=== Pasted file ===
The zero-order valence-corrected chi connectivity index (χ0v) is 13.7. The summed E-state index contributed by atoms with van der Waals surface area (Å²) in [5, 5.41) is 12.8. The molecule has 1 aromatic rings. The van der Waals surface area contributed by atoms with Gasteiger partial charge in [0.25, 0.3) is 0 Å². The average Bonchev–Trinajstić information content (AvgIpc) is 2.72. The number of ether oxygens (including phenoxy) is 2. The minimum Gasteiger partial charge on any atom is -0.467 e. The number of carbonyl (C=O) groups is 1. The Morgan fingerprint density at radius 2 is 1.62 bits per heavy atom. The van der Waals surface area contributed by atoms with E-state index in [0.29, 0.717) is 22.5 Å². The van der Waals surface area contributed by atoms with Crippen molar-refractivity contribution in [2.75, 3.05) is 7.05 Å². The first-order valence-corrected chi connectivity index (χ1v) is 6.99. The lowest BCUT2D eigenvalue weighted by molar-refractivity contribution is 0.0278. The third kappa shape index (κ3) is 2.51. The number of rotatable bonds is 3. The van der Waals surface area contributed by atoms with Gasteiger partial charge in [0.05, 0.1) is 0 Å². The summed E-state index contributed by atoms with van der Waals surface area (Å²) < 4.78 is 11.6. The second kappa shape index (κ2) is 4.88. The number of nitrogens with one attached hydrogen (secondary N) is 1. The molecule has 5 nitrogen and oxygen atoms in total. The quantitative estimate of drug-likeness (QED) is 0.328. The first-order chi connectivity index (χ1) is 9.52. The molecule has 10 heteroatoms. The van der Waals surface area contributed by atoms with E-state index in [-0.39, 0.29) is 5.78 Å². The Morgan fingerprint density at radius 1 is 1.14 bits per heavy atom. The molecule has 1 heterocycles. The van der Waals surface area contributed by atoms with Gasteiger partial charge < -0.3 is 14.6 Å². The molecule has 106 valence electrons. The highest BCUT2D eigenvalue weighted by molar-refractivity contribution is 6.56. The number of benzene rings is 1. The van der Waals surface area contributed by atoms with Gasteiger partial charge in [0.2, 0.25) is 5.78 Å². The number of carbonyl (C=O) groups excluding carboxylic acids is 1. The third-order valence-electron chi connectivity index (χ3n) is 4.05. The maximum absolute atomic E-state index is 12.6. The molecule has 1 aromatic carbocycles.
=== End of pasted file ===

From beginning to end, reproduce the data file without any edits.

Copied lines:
The zero-order valence-corrected chi connectivity index (χ0v) is 13.7. The summed E-state index contributed by atoms with van der Waals surface area (Å²) in [5, 5.41) is 12.8. The molecule has 1 aromatic rings. The van der Waals surface area contributed by atoms with Gasteiger partial charge in [0.25, 0.3) is 0 Å². The average Bonchev–Trinajstić information content (AvgIpc) is 2.72. The number of ether oxygens (including phenoxy) is 2. The minimum Gasteiger partial charge on any atom is -0.467 e. The number of carbonyl (C=O) groups is 1. The Morgan fingerprint density at radius 2 is 1.62 bits per heavy atom. The van der Waals surface area contributed by atoms with E-state index in [0.29, 0.717) is 22.5 Å². The van der Waals surface area contributed by atoms with Crippen molar-refractivity contribution in [2.75, 3.05) is 7.05 Å². The first-order valence-corrected chi connectivity index (χ1v) is 6.99. The lowest BCUT2D eigenvalue weighted by molar-refractivity contribution is 0.0278. The third kappa shape index (κ3) is 2.51. The number of rotatable bonds is 3. The van der Waals surface area contributed by atoms with Gasteiger partial charge in [0.05, 0.1) is 0 Å². The summed E-state index contributed by atoms with van der Waals surface area (Å²) < 4.78 is 11.6. The second kappa shape index (κ2) is 4.88. The number of nitrogens with one attached hydrogen (secondary N) is 1. The molecule has 5 nitrogen and oxygen atoms in total. The quantitative estimate of drug-likeness (QED) is 0.328. The first-order chi connectivity index (χ1) is 9.52. The molecule has 10 heteroatoms. The van der Waals surface area contributed by atoms with E-state index in [-0.39, 0.29) is 5.78 Å². The Morgan fingerprint density at radius 1 is 1.14 bits per heavy atom. The molecule has 1 heterocycles. The van der Waals surface area contributed by atoms with Gasteiger partial charge < -0.3 is 14.6 Å². The molecule has 106 valence electrons. The highest BCUT2D eigenvalue weighted by molar-refractivity contribution is 6.56. The number of benzene rings is 1. The van der Waals surface area contributed by atoms with Gasteiger partial charge in [0.2, 0.25) is 5.78 Å². The number of carbonyl (C=O) groups excluding carboxylic acids is 1. The third-order valence-electron chi connectivity index (χ3n) is 4.05. The maximum absolute atomic E-state index is 12.6. The molecule has 1 aromatic carbocycles.